SAN DIEGO — Bon Jovi's "Slippery When Wet" has moved ahead of Bruce Springsteen's live, five-record set as the nation's best-selling album. But that's not the only thing I've got against the quintet.
Now that's a joke.
But this isn't: Bon Jovi and its East Coast sidekicks, Cinderella, are typical of flashy, hollow hard-rock bands that delude thousands of young fans each night into thinking they are really experiencing rock 'n' roll.
We're not talking criminal offenses here. Neither of these East Coast bands even specializes in the crude 'n' rude, plunder 'n' rampage rock associated with hard-core heavy metal outfits.
Still, it is disheartening to see so many fans go away from a show thinking they have sampled the power of rock when they are have merely gone through the rituals of rock.
And make no mistake about it, the near-capacity crowd Friday night at the Sports Arena here certainly got to take part in the rituals: pay $15 each for tickets, gobble up T-shirts or sweat shirts ($16 or $27 respectively), strut around in their sexiest concert duds (lots of white lace stockings and revealing blouses for the gals; torn jeans and tight T-shirts for the guys) and yell their heads off in the appropriate places.
Yet, the most prized rock, from Presley to U2, filled fans with the confidence and imagination to question things. There is an inspiring sense of individuality about these artists that stimulates the search for your own identity. Seeing someone make a unique statement on stage also reaffirms the thought that we can all make a difference.
When artists like Bon Jovi and Cinderella simply recycle what has been proven time and again to work commercially, it invites audiences to just accept the status quo. There's no invitation to dream about what could be . . . or what should be. The message is one of complacency: This is all there is.
This doesn't mean Friday's audience wasn't excited. Bands use the same devices over the years because they work, and they were in abundance at the Sports Arena: songs like "Let It Rock" and "Raise Your Hands" . . . fireworks . . . contests to see which half of the audience can scream the loudest . . . shrieking lead vocals . . . exaggerated wardrobes that make the musicians look as ridiculous as Walter Matthau in the film "Pirates."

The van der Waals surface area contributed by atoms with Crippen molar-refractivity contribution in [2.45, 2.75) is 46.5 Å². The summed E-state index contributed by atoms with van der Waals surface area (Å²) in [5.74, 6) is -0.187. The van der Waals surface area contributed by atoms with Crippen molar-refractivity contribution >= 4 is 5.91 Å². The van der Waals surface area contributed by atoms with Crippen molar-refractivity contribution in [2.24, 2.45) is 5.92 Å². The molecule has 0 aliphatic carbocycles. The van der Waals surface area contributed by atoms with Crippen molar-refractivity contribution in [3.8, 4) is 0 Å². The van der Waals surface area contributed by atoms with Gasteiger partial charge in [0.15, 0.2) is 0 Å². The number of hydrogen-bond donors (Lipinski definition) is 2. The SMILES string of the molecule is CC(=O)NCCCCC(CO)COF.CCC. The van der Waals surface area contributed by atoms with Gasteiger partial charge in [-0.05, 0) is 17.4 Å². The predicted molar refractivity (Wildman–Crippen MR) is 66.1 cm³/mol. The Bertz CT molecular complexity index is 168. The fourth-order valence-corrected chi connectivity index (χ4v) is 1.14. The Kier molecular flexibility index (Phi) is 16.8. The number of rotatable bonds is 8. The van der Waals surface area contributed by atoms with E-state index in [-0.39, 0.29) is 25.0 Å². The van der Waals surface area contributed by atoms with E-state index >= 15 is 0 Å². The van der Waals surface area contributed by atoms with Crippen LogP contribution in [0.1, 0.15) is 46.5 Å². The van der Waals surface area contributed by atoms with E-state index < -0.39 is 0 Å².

Bon Jovi's popularity is based on its curious blend of the melodic, high-energy rock of the pre-Sammy Hagar Van Halen ("You Give Love a Bad Name" is catchy pop) and a hint of Springsteen sensitivity.
Lead singer Jon Bon Jovi's quote in the group's press bio sounds like something straight from old party animal David Lee (Roth) himself: "We're taking a year-round block party all over the world . . . to places hot and cold, dry and wet . . . and we're happier than hell to be doin' it." And, unfortunately, the attempts at Springsteen--"Silent Night," "Wild in the Streets"--lack the sufficient insight and cinematic detail.
Bon Jovi, the singer, does exhibit a friendly, story-telling manner on stage and at least one interesting gimmick. Mid-way through the show, he used a rope from the ceiling to swing over the heads of the audience to a platform near the rear of the arena so that he could sing a song for those in the rear seats.
Cinderella, the glam/metal quartet that opened the show, leans more toward a raunchy, head-banging style of hard-rock than Bon Jovi, but lead singer Tom Keifer's only hint of showmanship involved another concert cliche: constant references to the city where the show is being held. "Hey, San Diego" . . . "Wow, San Diego" . . . "Bow wow, San Diego."
As the tour continues tonight at the Orange Pavilion in San Bernardino and Wednesday night at the Long Beach Arena, the only thing likely to change is the name of the city. "Hey, San Bernardino" . . . "Love ya, Long Beach!"